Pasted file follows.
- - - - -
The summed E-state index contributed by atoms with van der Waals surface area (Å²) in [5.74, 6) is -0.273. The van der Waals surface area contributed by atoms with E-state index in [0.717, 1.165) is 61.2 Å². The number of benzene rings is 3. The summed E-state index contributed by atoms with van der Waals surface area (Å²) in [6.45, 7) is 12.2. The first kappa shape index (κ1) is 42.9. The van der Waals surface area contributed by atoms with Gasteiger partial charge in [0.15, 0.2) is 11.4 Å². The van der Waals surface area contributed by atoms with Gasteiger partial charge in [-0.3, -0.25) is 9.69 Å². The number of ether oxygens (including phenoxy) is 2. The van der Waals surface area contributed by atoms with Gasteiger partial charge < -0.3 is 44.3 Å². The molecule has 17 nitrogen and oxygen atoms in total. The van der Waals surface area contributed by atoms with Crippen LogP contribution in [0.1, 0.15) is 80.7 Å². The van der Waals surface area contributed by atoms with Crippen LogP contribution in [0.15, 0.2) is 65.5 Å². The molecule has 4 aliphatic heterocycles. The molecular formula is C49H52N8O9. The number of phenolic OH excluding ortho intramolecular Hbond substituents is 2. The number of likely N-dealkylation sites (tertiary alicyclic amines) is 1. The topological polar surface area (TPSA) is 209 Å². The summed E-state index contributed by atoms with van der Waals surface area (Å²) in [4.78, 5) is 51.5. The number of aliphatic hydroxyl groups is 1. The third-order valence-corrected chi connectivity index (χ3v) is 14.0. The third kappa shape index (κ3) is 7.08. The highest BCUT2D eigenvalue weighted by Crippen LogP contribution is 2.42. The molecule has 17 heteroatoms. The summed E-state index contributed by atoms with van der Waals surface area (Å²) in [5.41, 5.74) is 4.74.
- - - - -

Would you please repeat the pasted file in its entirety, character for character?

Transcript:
The summed E-state index contributed by atoms with van der Waals surface area (Å²) in [5.74, 6) is -0.273. The van der Waals surface area contributed by atoms with E-state index in [0.717, 1.165) is 61.2 Å². The number of benzene rings is 3. The summed E-state index contributed by atoms with van der Waals surface area (Å²) in [6.45, 7) is 12.2. The first kappa shape index (κ1) is 42.9. The van der Waals surface area contributed by atoms with Gasteiger partial charge in [0.15, 0.2) is 11.4 Å². The van der Waals surface area contributed by atoms with Gasteiger partial charge in [-0.3, -0.25) is 9.69 Å². The number of ether oxygens (including phenoxy) is 2. The van der Waals surface area contributed by atoms with Gasteiger partial charge < -0.3 is 44.3 Å². The molecule has 17 nitrogen and oxygen atoms in total. The van der Waals surface area contributed by atoms with Crippen LogP contribution in [0.1, 0.15) is 80.7 Å². The van der Waals surface area contributed by atoms with Crippen LogP contribution in [0.15, 0.2) is 65.5 Å². The molecule has 4 aliphatic heterocycles. The molecular formula is C49H52N8O9. The number of phenolic OH excluding ortho intramolecular Hbond substituents is 2. The number of likely N-dealkylation sites (tertiary alicyclic amines) is 1. The topological polar surface area (TPSA) is 209 Å². The summed E-state index contributed by atoms with van der Waals surface area (Å²) in [4.78, 5) is 51.5. The number of aliphatic hydroxyl groups is 1. The third-order valence-corrected chi connectivity index (χ3v) is 14.0. The third kappa shape index (κ3) is 7.08. The highest BCUT2D eigenvalue weighted by Crippen LogP contribution is 2.42. The molecule has 17 heteroatoms. The summed E-state index contributed by atoms with van der Waals surface area (Å²) in [5.41, 5.74) is 4.74.